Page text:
Moving from Adolescent into Adult ADHD: What Parents and Adolescents Need to Know

Those with ADHD:

  • Are less likely to attend post-secondary
  • Have lower grade point average
  • Are less likely to graduate a 4 year program
  • End up with a lower personal income despite a similar IQ and background to others
  • Are more likely to be fired or laid off
  • Are more likely to have quit a job
  • By age 32, are more likely to be unemployed and not in school, or working and in school
  • Who have academic problems are predicted to have more job loss
  • Have a two fold increase of premature death due to accidents – untreated ADHD is contributing to these statistics

Coexisting Disorders seen in Adult ADHD

  • 85% of adults with ADHD have a coexisting mental health disorder
  • Mood and anxiety disorders continue to increase in adulthood
  • Chronic dysthymia (a mild form of chronic depression) can become an issue
  • Additional adult conditions begin, Bipolar, Personality Disorder
  • Hard drug use, most often cocaine which is a stimulant, is associated with Conduct Disorder

Increased Challenges Moving into Adulthood

  • Challenges increase with additional responsibilities, just as the parental support system decreases
  • There is more pressure to become independent
  • They now become solely responsible for their choices, decisions, and actions – consequences are larger
  • Post-secondary and career path decisions are required
  • The move out of the family home and may need to cohabitate with strangers
  • Life skills are now required to manage finances, food purchase and preparation, care of living environment, clothes etc.
  • A job search with applications and interviews becomes a requirement
  • Responsibilities at work generally increase
  • Time management skills become more essential – they become solely responsible for being on time
  • Their relationships with peers are less monitored and they are exposed to a wider group
  • Intimate romantic relationships take on more importance

Challenges with Accessing Ongoing Treatment after the Age of 18

  • Although eighteen year olds with ADHD do not often function at an adult level of maturity the medical system recognizes and treats them as such
  • Many physicians and medical professionals still think of ADHD as a childhood disorder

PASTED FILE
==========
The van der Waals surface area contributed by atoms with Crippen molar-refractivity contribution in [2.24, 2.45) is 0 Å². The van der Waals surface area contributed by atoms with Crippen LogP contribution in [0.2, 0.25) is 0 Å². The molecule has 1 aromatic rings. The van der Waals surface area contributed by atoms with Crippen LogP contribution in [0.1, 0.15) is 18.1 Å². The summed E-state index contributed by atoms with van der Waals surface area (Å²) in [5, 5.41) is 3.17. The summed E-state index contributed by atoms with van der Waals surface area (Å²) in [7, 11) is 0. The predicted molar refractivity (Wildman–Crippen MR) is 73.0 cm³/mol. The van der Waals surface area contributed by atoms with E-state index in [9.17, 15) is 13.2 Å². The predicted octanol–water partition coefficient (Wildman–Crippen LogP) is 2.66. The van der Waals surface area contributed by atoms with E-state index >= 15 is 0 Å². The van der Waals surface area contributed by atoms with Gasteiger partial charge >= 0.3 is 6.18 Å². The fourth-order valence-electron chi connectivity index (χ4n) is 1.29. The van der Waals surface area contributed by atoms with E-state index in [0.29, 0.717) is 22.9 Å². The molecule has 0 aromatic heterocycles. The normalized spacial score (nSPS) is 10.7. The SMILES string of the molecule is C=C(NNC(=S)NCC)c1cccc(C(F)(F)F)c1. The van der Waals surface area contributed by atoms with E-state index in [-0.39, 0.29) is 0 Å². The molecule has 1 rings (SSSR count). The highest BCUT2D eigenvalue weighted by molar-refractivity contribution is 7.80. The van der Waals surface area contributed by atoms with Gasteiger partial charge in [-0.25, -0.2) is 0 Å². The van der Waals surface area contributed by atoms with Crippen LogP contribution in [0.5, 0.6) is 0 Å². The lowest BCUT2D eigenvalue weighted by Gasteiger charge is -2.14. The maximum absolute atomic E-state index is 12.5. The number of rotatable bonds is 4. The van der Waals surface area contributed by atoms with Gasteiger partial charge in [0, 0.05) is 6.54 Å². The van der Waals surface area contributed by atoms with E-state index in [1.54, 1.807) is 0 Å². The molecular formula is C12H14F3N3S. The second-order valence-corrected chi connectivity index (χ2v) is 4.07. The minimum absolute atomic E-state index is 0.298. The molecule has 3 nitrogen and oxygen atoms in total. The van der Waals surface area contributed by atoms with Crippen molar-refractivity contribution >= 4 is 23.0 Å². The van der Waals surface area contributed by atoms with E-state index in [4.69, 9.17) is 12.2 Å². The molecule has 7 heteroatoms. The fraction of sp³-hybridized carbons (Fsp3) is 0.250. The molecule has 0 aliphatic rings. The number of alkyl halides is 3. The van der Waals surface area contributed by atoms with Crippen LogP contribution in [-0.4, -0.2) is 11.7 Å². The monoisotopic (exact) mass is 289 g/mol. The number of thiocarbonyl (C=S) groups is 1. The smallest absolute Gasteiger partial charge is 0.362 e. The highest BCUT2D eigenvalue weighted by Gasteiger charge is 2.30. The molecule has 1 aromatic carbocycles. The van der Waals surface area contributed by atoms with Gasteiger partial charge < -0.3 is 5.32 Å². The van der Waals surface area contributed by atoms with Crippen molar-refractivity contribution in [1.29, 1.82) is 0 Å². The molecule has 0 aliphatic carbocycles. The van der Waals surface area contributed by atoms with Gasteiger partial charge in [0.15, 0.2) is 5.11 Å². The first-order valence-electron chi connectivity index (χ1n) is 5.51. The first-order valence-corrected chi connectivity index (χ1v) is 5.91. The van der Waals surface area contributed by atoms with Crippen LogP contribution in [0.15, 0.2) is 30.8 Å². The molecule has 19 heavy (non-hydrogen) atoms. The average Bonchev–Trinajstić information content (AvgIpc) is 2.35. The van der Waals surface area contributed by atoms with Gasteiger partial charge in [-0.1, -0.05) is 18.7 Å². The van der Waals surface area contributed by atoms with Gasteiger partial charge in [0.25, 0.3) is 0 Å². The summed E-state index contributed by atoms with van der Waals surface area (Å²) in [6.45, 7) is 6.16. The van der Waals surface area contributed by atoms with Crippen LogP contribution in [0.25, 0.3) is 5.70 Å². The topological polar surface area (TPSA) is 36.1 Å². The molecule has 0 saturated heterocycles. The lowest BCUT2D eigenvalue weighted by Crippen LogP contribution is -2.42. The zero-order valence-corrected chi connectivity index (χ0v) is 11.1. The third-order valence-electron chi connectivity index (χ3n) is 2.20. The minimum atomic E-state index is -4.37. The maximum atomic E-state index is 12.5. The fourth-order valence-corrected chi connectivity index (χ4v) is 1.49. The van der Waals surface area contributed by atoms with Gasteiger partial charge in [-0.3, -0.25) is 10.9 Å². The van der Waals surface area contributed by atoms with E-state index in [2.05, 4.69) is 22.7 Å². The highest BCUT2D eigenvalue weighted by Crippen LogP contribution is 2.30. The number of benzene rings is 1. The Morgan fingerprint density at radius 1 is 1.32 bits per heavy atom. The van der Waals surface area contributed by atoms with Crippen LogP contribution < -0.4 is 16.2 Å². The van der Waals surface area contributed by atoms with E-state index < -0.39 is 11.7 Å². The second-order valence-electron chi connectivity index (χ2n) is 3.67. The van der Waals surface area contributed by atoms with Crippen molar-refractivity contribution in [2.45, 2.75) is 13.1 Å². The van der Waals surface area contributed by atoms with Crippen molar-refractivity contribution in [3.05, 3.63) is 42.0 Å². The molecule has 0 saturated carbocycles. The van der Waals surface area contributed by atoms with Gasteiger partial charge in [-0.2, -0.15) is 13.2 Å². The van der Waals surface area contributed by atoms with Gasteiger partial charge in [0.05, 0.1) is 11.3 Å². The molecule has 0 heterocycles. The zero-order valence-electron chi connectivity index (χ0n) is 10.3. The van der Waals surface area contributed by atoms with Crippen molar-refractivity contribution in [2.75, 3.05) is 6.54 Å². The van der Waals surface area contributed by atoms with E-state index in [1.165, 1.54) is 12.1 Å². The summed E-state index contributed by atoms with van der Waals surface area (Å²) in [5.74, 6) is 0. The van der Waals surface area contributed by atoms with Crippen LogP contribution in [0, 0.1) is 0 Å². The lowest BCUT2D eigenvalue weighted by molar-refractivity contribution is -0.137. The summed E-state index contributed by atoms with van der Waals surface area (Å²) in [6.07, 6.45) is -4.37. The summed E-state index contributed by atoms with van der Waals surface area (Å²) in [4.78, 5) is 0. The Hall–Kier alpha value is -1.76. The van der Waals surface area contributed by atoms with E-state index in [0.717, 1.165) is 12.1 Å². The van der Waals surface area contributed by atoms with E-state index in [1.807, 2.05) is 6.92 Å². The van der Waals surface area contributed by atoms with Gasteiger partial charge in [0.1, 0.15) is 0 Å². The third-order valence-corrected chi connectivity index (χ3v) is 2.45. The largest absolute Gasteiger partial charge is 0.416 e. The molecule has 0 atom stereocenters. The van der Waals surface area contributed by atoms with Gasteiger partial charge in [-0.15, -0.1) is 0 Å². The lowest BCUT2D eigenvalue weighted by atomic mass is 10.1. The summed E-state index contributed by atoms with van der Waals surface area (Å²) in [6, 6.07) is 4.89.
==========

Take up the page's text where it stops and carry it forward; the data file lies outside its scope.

• Children who have been followed by pediatricians and child and adolescent psychiatrists lose their follow-up care
  • Family physicians are not sufficiently educated about adult ADHD
  • Treatment away from home is challenging because:
    • Post-secondary healthcare facilities have few resources and are often uninformed
    • They are reluctance to prescribe medication due to misuse and abuse at this age and in post-secondary setting
    • Adults with ADHD forget appointments, forget to renew medication
  • Many multimodal ADHD treatments, CBT, coaching, mindfulness and other therapies are difficult to access and are not covered by provincial health care – this results in two tier medical care

Tips on How to Improve Medical Care

  • It is essential that care continues, if not expands
  • Teach and practice medical self-care
    • Begin to involve them in their medical care before they leave home
    • Start to include them in the responsibly of tracking their medical appointments – electronic reminders
    • Include them in the practice of booking appointments, observe, role play, execute
    • Increase their responsibility for keeping track of their medication pill count – when would they need to call for a renewal and pick-up medication (back-up will be required)
    • Have them and not you report to the doctor on symptom control and side effects
  • Make sure that medical follow-up procedures are set up for when they leave home
    • Can they access their physician in times of crisis?
    • What services does the post-secondary health care provide?
  • A year prior to their turning 18 start looking for an adult psychiatrist or confirm that family doctor will do the long term follow-up prescribing – wait lists are lengthy and the new physician may require a new assessment for adult ADHD even if they were diagnosed as a child

Preparation for Post-Secondary

  • Become involved with their search for a career path – set up experiences within those environments
  • Assist in the search for a school and program
  • Questions to ask and things to consider when choosing a school and program
    • How does the school recognize and accommodate students with ADHD?